The Joys of Reading

January 11, 2017 – I had to leave behind daily hot pool soaks to get motivated to write my next post. We’ve enjoyed the relaxed pace of staying put for a month at a time, first in Desert Hot Springs and now at Santee Lakes outside San Diego. The campground is part of a state recreational area with a string of 7 small lakes, long walking and biking trails, multiple playgrounds, and interesting wildlife (pelicans and coyotes and frogs, oh my!). We really only have to leave to get groceries.

Instead of writing about our latest adventures in the great outdoors, I’ve been thinking about our love for the great indoors pursuit of reading. We’ve been spending more time inside, thanks to the much-needed rain that’s been hitting Southern California, and I’ve been able to get a local library card since we’re staying for a few weeks. It’s been great to be able to borrow new books and DVDs (especially the DVDs!).

I’ve always enjoyed going to the library to write, and the kids are happy to spend time playing on the computer or gorging on picture books. Rita’s on the 5th Harry Potter book since starting the series in November, and Charlie’s reading chapter books, but they both still love the short stories and illustrations of picture books. It doesn’t make sense for us to buy and store these in the RV when they go through them so fast, so the kids take advantage of the opportunity to pull anything off the shelf that catches their eye at the library and to read as many as they can in a sitting.

I’m typing this at the Santee Public Library, a 5 minute drive from our RV park. Charlie is across from me with a pile of books, and Rita jumped in with a dozen boys in an after-school chess club. Last week they both joined an awesome hour-long kids yoga class. The library in Desert Hot Springs was small, but always busy and the staff was friendly and helpful. Another thing I’ve appreciated about becoming a regular visitor is being able to observe and to feel a part of the local community. We love libraries.

When we were traveling around more frequently we searched out independent and secondhand bookstores to browse and stock up. We found some notable shops, like Hein & Company in Jackson, CA with a second floor dedicated to all things Sherlock Holmes including detailed period rooms, a tea shop, and costumed docents. Or Eureka Books, a beautiful store with a wrap-around second story balcony, that had a nice mix of new and used books. The Bookworm in Santa Maria was in a small nondescript storefront in a strip mall, but it had an incredible selection and a friendly and knowledgeable owner.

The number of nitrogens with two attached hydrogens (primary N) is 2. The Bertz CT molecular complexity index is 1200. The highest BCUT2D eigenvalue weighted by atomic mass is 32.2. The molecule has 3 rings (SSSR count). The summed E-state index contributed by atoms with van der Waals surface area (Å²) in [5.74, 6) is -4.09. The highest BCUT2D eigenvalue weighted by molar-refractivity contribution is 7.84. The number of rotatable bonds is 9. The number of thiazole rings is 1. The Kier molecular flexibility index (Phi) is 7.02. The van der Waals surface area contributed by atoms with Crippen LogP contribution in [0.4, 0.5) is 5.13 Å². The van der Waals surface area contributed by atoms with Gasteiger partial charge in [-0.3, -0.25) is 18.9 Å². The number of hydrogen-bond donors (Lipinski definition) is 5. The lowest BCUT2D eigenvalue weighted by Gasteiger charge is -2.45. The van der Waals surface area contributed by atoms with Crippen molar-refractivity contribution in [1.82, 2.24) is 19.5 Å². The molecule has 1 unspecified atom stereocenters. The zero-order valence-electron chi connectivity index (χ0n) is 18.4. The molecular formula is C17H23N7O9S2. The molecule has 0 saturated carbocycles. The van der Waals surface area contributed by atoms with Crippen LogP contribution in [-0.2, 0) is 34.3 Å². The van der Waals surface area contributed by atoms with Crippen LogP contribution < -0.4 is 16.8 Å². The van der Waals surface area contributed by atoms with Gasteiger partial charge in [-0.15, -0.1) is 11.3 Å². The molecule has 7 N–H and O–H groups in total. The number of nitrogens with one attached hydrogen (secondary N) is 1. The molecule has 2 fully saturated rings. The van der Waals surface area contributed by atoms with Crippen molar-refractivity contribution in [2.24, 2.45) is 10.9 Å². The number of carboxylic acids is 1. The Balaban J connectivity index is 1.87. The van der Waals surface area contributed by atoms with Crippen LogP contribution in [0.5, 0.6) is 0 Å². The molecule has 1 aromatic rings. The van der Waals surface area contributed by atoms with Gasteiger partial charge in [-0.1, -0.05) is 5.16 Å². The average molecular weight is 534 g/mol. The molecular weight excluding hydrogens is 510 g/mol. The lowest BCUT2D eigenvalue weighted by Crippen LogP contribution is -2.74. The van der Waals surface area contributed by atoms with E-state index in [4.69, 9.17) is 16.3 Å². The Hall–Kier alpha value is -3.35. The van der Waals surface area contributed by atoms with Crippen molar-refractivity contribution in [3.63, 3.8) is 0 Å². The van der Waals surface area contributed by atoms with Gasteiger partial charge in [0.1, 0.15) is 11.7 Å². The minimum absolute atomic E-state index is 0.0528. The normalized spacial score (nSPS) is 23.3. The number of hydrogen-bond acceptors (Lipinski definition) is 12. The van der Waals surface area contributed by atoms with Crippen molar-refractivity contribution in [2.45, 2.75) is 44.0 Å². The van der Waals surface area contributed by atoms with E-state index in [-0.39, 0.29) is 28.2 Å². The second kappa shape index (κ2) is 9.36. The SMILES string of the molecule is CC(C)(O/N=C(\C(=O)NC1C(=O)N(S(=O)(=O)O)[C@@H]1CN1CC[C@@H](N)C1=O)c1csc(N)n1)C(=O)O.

We’ll still go to a Barnes & Noble if we’re looking for something specific, but I’ve enjoyed finding whatever might be available in a particular store, either a title I haven’t read yet by a favorite author, or something on my running list of books-to-look-for based on reviews and recommendations from friends.

Our inventory of books has slowly crept up since we moved into the RV. I started out borrowing library books on my iPad. I liked the idea, but with spotty Wifi and competing demands for the iPad between my writing and the kids’ games, I migrated back to actual books. We’re storing them in overhead cabinets in plastic bins and in a space under our bed, but there are still always a few books piled up on the dining table, on the windowsill in our room, and on the kids’ beds. I try to cull through them frequently and give away as many as we’re bringing in.

And now for what really inspired this post, a photo collection of the kids in a few of the many great bookstores and libraries we’ve visited, doing one of the things they enjoy most.

Exploring Family History

A view of the San Jacinto Mountains from Sam’s Family Spa

December 14 – We are settled in Desert Hot Springs, CA for one month (with a little side trip to Santa Cruz). After traveling around so much since August, never spending more than a week at a place, more often 3 or 4 days, it feels good to stay put for a little while. We’re at a great RV park: Sam’s Family Spa Hot Water Resort. Let me tell you, it does not take long to become accustomed to daily soaks in the mineral hot pools, followed by a couple hours at the huge, spring-heated swimming pool. Not long at all.

Never Leaving

Chris’ mother’s family is from the Coachella Valley. We learned more about his family history, in some unexpected ways, during our travels in Arizona before we arrived in the high desert. While in Tucson we visited Mission San Xavier del Bac on the Tohono O’odham Indian Reservation, where Chris’ grandmother was born and where his great-grandmother is buried. The Mission is gorgeous, well worth a visit on its own, but it was special for the kids to learn about their heritage while seeing it for the first time. When I posted a picture on Facebook, Chris’ mother Cec and his Uncle George shared stories about their mother, Josephine, whose humble origins are in stark contrast to the rich facade of San Xavier.

Mission San Xavier del Bac

Josephine was born in 1925, the third of six siblings, with an older brother and sister, a younger sister, and twins who did not survive infancy. They spent most of their time traveling between Tucson and Casa Grande, about halfway to Phoenix, living in a covered wagon and sleeping underneath it at night. Their father, Jose, made money by gathering firewood, and sometimes resorting to cattle rustling. Jose was in and out of jail. When the children’s mother, Maria, passed away at age 29, Jose left the four siblings to live with an aunt in the Coachella Valley in California.

This journey from Tuscon, Arizona, along what is now Interstate 8, included a crossing of the Imperial Sand Dunes on the Plank Road. Consisting of 13,000 wooden planks, the development of this road over the soft sands was spurred on by a competition between San Diego and Los Angeles for the fastest automobile route from Phoenix to Southern California. (The history of the road is fascinating; read here for more details.)